Knowledge Base > Contacts > Managing and Segmenting Groups and Contacts

in Contacts Tags: contactsfieldsgroupssegmentationtags

In due time, you will have accumulated many contacts collected from: online forms, manual registration, import from CRM system, etc.
In many cases, it would be ineffective to send the same campaign to all of the contacts in your account‏.

Correctly segmenting your contacts (e.g by address or gender) ensures that the campaigns you send will be targeted and effective. It is, therefore, important to keep contact lists organized by various features that are important to you.
This tutorial will explain how to use contact lists in the inwise system‏.‏

The initial unit – contact

The basic unit of all mail account is the contacts or “recipient”.
Each contact represents a real person who has subscribed to be on your mailing list.

‏ Fields – contact information

Fields contain each contact’s features such as age, gender, city of residence and so on. inwise is a multi-channel system, with two key fields of an email address and mobile number. One of them must be included with each contact. You can add any other custom field relevant to you.

For example, you might decide to send different campaigns to different contacts from different cities.
As part of this, you can group data related to the city of your contacts into regions, and create a custom field called “region” with values such as “North”, “South”, “Central”, etc.
In the example below, each contact information contains fields used to create a personal reference, using the first name as the identifier. You can then create groups based on similar properties, such as grouping by region or town.

Types of field

There are several types of fields in the system that intended for different types of information

1. Text fields – intended for an email address, name, ect.
2. Numerical fields – intended for numbers only, such as phone number
3. Date fields – contain only dates, such as date of birth or date of registration

Field can be open or closed:
An open field allows free typing of text (such as address, first name, etc.).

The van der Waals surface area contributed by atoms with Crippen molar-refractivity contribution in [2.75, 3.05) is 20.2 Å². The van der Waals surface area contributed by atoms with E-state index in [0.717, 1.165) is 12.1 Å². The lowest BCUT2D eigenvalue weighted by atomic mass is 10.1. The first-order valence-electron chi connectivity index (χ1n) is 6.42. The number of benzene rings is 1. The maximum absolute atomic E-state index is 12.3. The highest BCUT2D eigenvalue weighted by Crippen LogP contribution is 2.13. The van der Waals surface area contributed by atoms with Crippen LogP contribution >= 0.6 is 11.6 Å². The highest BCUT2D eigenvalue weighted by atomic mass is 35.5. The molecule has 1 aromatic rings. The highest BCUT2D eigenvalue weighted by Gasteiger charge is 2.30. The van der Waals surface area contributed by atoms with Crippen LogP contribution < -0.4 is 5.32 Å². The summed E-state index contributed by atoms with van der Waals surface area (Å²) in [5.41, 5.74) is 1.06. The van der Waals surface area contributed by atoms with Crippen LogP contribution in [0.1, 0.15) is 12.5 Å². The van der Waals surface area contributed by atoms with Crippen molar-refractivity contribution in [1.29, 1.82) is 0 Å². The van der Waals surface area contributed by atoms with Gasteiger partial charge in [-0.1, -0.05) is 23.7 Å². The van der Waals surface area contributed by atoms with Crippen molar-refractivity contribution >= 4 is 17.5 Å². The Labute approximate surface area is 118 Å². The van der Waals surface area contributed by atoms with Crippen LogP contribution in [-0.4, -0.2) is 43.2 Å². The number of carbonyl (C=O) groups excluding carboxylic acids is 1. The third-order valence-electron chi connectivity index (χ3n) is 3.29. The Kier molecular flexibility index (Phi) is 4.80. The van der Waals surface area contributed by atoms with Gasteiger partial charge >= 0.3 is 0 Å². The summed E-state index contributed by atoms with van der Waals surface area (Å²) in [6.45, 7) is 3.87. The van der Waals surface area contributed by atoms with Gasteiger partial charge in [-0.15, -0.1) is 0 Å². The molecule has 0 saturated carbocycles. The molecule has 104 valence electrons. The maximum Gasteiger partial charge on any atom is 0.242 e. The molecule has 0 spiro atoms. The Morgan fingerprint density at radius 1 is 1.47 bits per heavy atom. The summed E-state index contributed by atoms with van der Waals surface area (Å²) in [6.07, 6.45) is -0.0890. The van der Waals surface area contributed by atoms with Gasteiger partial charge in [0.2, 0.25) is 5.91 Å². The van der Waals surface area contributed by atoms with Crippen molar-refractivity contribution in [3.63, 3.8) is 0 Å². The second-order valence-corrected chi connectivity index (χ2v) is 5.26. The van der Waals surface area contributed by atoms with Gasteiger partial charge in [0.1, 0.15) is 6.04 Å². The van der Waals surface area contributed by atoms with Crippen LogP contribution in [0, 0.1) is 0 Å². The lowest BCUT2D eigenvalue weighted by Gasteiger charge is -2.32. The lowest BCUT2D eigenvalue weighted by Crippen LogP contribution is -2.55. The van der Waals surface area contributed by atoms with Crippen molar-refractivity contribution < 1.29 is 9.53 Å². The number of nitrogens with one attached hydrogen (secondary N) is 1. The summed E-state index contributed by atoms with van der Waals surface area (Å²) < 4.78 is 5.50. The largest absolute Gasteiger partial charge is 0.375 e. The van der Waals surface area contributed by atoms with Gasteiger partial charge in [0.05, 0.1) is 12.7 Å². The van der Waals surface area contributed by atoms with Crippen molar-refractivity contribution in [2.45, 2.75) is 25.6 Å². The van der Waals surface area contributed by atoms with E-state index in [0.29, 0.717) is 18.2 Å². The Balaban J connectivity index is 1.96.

A closed field contains pre-set values (e.g. gender which contains two values – male or female).

The easiest way to manage contacts is to divide them into groups


The easiest way to manage contacts is to divide them into groups

You can group contacts according to your needs. There is no limitation on the number of groups that can be created or the number of contacts that can be included in each group.
In the example above, we divided the contacts by the colour of their shirt and created four groups. We can then decide to send the campaign to all groups in the system or just one, two or more.


Each segmentation provides an additional classification for your contact list.
Sometimes you may need to ”pull out” certain people with similar features that are in different groups. You can use segmentation for this purpose. Segmentation allows you to classify contacts with similar features although they might be listed in different groups in the system.

In our example above, the account owner wanted to identify all the persons with a white stripe on their shirt. In all four existing groups, there are contacts with white stripes on their shirts.
The segmentation describes the relevant contacts from all four groups using a separate feature – “with white stripe”, without affecting their grouping.
You can create countless segmentations without damaging the original groups.
Learn more about segmentation in this guide.


A tag allows you to create sub-groups. It can provide additional organization by using a specific feature that is similar throughout your groups of contacts.

Let’s say that in addition to the stripe (as shown in the segmentation above), there are other decorations on the shirts.
This means that contacts can have the same shirt colour with different decorations – stripes or dots.
You can choose to further group your contacts (already grouped by e colour of the shirt) by the decoration on it. This results in several sub-groups such as – pink shirts with dots, pink shirts with stripes, green shirts with dots, green shirts with stripes, and so on.
Tags create a sub-grouping around one specific feature, e.g. decoration on the shirt.


There is no limitation to the number of tags each group can get – one group can appear under several tags simultaneously

Learn more about creating tags in this guide.